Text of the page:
Code:
Config currentConfig = Body.GetConfig();
Vector3D endVelocity = GetDesiredEndVelocity();
Matrix Jacobian = Body.ComputeEndJacobian(currentConfig);
Config jointSpeed = Jacobian.PseudoInverse() * endVelocity;
Body.SetJointVelocity(jointSpeed);

Of course, you could accomplish the same thing by just making your own operators and functions over "Bends" or whatever, but it's much more natural for me to think of things in terms of vector spaces than as arbitrary values applied to some kinematic tree.
« Last Edit: March 18, 2013, 04:36:35 PM by BleakProspects » Logged

Evan Balster
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« Reply #7 on: March 18, 2013, 04:36:56 PM »

I like keeping the kinematic object separate from state data because it's useful to be able to store different configurations of that object.  As an example I might want multiple instances of a body in action, or I might want to compute hypothetical positions as part of a planning algorithm.

The heavy computations are for complex optimization functions which take many degrees of freedom as inputs.  These are used in an iterative least-squares algorithm and I need to be able to quickly compute the values and the many partial derivatives of functions of bone positions/orientations, which means evaluating the effect of every relevant degree of freedom.  Thus far I've implemented logic for optimizing mass-displacement (a weird metric nobody else seems to use) and minimizing distance between two end effectors, one of which might be in worldspace.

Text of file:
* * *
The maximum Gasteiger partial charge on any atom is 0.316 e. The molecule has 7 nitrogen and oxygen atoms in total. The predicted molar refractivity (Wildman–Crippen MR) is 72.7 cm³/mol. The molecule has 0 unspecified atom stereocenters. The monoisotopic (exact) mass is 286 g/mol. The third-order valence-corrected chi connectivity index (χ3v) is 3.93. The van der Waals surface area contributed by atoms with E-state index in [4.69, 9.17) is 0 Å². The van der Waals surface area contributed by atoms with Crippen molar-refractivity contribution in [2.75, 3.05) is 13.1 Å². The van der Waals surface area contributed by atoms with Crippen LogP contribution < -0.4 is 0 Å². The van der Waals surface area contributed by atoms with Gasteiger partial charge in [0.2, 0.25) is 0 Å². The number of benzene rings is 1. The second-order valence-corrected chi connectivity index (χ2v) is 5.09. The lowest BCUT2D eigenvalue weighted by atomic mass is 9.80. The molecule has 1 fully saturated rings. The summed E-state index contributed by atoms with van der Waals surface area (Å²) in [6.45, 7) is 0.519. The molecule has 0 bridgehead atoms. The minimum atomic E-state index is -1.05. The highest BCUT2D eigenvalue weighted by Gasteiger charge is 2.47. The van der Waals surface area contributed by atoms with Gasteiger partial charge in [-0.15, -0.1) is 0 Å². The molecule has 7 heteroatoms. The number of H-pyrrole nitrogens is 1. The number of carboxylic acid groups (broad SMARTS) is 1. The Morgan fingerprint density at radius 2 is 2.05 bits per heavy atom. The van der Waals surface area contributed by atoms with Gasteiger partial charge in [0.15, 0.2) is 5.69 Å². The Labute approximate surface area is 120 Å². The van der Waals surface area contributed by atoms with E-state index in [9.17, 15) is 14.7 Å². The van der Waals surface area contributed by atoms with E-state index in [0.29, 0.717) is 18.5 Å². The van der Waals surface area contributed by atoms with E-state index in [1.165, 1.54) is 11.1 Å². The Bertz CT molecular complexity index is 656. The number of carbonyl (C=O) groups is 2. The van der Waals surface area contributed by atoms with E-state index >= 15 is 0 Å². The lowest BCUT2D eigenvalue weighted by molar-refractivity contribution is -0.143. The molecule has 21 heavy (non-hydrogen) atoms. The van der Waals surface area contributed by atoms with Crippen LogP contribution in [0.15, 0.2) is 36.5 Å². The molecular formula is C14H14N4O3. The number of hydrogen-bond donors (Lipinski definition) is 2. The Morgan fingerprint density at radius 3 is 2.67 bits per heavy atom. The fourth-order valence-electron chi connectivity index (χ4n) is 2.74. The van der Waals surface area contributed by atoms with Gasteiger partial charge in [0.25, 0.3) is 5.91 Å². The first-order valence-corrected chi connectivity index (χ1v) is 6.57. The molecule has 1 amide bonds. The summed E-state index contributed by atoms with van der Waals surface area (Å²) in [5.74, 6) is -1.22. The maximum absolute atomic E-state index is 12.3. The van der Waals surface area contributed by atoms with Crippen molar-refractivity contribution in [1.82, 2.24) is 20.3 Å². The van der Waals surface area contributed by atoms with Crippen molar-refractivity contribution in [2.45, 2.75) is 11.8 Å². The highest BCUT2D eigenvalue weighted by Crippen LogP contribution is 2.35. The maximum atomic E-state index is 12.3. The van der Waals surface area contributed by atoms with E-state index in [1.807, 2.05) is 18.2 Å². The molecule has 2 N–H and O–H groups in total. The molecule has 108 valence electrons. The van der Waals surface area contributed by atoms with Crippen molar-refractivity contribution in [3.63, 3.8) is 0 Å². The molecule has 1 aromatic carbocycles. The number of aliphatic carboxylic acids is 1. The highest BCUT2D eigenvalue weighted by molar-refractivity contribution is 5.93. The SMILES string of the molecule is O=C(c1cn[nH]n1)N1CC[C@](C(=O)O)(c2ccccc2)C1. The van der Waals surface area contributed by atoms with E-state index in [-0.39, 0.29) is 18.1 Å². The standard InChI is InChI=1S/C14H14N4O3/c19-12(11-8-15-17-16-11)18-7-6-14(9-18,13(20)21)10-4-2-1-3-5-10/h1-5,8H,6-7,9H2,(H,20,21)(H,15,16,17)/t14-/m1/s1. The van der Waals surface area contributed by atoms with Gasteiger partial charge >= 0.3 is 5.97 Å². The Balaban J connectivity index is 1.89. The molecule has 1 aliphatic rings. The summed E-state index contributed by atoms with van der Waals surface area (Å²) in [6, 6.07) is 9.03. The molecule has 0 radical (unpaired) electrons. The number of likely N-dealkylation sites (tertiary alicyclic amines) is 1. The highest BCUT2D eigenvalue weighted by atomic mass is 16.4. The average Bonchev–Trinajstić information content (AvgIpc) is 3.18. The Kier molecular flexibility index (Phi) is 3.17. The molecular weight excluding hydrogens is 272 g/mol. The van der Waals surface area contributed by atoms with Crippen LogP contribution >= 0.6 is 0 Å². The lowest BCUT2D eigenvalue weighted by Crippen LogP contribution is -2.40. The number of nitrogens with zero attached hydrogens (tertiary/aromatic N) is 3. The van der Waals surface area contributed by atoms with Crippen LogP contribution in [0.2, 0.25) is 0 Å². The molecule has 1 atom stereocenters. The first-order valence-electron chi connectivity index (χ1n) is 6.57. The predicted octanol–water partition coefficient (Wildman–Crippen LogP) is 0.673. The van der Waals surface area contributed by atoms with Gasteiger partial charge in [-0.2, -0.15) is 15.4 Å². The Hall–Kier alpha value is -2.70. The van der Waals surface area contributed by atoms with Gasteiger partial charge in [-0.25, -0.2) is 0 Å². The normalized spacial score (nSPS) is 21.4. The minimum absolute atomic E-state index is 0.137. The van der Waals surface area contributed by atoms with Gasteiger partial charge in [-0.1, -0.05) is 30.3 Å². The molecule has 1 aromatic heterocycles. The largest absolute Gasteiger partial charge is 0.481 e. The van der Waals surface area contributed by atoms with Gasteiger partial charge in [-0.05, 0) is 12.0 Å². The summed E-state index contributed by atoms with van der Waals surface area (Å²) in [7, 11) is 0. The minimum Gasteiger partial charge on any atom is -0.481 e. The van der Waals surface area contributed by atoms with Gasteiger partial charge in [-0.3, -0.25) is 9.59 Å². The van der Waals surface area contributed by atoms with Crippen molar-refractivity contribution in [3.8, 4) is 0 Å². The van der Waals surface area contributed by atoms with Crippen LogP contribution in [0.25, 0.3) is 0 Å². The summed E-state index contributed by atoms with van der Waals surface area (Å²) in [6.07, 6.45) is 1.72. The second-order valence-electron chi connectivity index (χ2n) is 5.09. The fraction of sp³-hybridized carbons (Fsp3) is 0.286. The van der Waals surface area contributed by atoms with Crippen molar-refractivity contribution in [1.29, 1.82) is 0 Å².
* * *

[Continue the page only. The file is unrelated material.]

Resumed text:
The partial derivative of "touch my hands together", for instance, is computed by evaluating the kinematic chain from one hand to the other and computing how one moves from the other's perspective for each degree that could possibly be adjusted.  I then find the dot product of the jacobian's translation-delta and the position of the second hand in the first's transform space; this produces the partial derivative of the latter's magnitude for a positive change to that degree's scalar value.
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« Reply #8 on: March 18, 2013, 04:44:43 PM »

I like keeping the kinematic object separate from state data because it's useful to be able to store different configurations of that object.

Yes, I can see how that would be useful.

The heavy computations are for complex optimization functions which take many degrees of freedom as inputs.  These are used in an iterative least-squares algorithm and I need to be able to quickly compute the values and the many partial derivatives of functions of bone positions/orientations, which means evaluating the effect of every relevant degree of freedom.  Thus far I've implemented logic for optimizing mass-displacement (a weird metric nobody else seems to use) and minimizing distance between two end effectors, one of which might be in worldspace.